Little Mountains

You hear it a lot this time of year – “What day is it?” – as though the arrival of Christmas sends shockwaves through everyone’s calendars, a sort of annual festive Millennium Bug that apparently no one learns from. I get it myself of course and it frustrates me because the days of the week are basic Reception age stuff and I generally operate at at least a Year 3 level.

Parenthood does much the same thing to time as Christmas does. Today is my son’s 2nd birthday and AS IF HE IS TWO YEARS OLD WTF YOU HAVE GOT TO BE JOKING SURELY HE’S STILL A FLIPPING ZYGOTE.

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There is no way I birthed this little grub two years ago. Not a chance.

And yet for all the ways the last two years have felt like a tornado blasting through my house and my soul, I also can’t really remember a time when he didn’t exist. Children have that effect, they carve their impressions in the landscape, and like the tallest mountain or the longest river they become a part of your world, a part that’s eternal and timeless and a backdrop for all of history, whether they were truly there or not.

So today for me feels a little like being stood at the base of Mount Everest, having just been told it’s only existed for two years. Whatever the Nepali is for, “Shut the f**k up, you’re drunk,” is basically where I’m at.

Something I regularly marvel at about my baby Everest is his capacity to teach me things. Considering his intelligence more closely resembles that of the average dog than an adult human it constantly surprises me how much wisdom he has to share. For example, did you know that you can use board books as stepping stones across laminate floor? And that spacemen sometimes work part time in toy shops? And that pesto tastes great with fruit custard? Of course none of these things appear to be clever or profound, but on closer inspection what they are are lessons in creativity, flexibility and imagination. He shows me a world without boundaries, a place where anything is possible (and where clichés aren’t clichés at all because there’s no one there jaded enough to call them such). He shows me how it’s okay to be dirty, and it’s okay to leave half or all of a meal, and okay to say no to unwanted affection. He teaches me to laugh with abandon and fart like a child, giddy with the realisation that the best punchline to any joke is a sound gifted to us by biology. He shows me over and over how gender expectations are meaningless by not giving a shit whether his toys are pink, blue or multicoloured or whether the characters in his favourite books and films are male or female, and by excitedly embracing a new train set as well as a new doll that he tenderly and lovingly pretends to breastfeed despite having never seen Mummy do it herself.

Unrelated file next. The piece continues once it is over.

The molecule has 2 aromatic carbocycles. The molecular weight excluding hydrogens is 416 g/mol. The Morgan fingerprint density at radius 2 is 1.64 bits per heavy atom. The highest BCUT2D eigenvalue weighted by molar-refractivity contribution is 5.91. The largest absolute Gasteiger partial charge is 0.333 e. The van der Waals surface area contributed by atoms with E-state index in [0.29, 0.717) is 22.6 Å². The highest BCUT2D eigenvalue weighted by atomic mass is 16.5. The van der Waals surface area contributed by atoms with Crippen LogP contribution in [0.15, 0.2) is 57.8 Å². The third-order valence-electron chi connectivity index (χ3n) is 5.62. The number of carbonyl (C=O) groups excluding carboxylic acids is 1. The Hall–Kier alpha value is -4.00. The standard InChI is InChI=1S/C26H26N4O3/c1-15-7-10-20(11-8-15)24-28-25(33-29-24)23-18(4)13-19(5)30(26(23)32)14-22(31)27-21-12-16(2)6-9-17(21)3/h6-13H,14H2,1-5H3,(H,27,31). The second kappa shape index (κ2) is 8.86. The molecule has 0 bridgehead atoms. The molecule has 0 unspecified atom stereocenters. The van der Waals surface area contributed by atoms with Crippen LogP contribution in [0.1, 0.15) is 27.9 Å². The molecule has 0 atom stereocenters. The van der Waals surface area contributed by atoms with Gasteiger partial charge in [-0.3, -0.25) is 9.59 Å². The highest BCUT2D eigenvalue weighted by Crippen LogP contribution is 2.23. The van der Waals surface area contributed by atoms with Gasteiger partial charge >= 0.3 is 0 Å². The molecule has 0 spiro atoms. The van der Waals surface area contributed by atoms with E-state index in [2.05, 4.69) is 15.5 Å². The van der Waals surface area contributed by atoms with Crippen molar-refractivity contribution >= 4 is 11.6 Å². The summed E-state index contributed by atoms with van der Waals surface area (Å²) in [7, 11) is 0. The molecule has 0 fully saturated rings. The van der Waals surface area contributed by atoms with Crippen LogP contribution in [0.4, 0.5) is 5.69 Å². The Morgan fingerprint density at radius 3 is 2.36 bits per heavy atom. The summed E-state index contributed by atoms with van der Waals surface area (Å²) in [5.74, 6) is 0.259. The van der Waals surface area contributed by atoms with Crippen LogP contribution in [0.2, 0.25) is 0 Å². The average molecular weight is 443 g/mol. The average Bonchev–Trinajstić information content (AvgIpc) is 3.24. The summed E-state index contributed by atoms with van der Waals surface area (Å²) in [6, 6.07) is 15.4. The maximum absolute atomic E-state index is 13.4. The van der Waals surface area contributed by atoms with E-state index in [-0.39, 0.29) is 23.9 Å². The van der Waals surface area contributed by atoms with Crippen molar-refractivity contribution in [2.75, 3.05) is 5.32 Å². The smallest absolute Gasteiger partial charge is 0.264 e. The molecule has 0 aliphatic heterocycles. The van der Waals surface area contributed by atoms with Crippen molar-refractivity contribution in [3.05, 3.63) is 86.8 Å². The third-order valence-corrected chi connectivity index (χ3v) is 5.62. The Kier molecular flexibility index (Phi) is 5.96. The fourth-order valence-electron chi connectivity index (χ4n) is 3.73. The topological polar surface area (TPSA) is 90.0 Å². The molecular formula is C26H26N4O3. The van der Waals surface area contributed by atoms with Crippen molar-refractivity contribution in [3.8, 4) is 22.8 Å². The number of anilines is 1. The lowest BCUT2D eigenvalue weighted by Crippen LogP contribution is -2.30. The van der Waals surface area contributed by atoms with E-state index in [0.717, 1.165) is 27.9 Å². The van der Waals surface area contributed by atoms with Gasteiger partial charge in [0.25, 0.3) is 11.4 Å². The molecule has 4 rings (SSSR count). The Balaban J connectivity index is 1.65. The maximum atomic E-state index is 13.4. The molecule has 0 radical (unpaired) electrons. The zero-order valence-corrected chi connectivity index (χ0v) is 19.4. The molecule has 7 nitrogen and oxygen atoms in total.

He teaches me how to be a real person away from societal rules and the accumulated debris of a life clumsily lived. He’s helped me find a part of myself I didn’t know still existed until he invited me in to his world of play and freedom. He’s taught me the cliché of all clichés – how to be a child again.

And so to you, my darling boy, I wish you the happiest of birthdays. I hope you’ve enjoyed every second. Know there’s no party big enough, trip out long enough, or cake sweet enough to equal the joy you bring to me every day.

There’s nothing we could give you that could match the gift you are to us.

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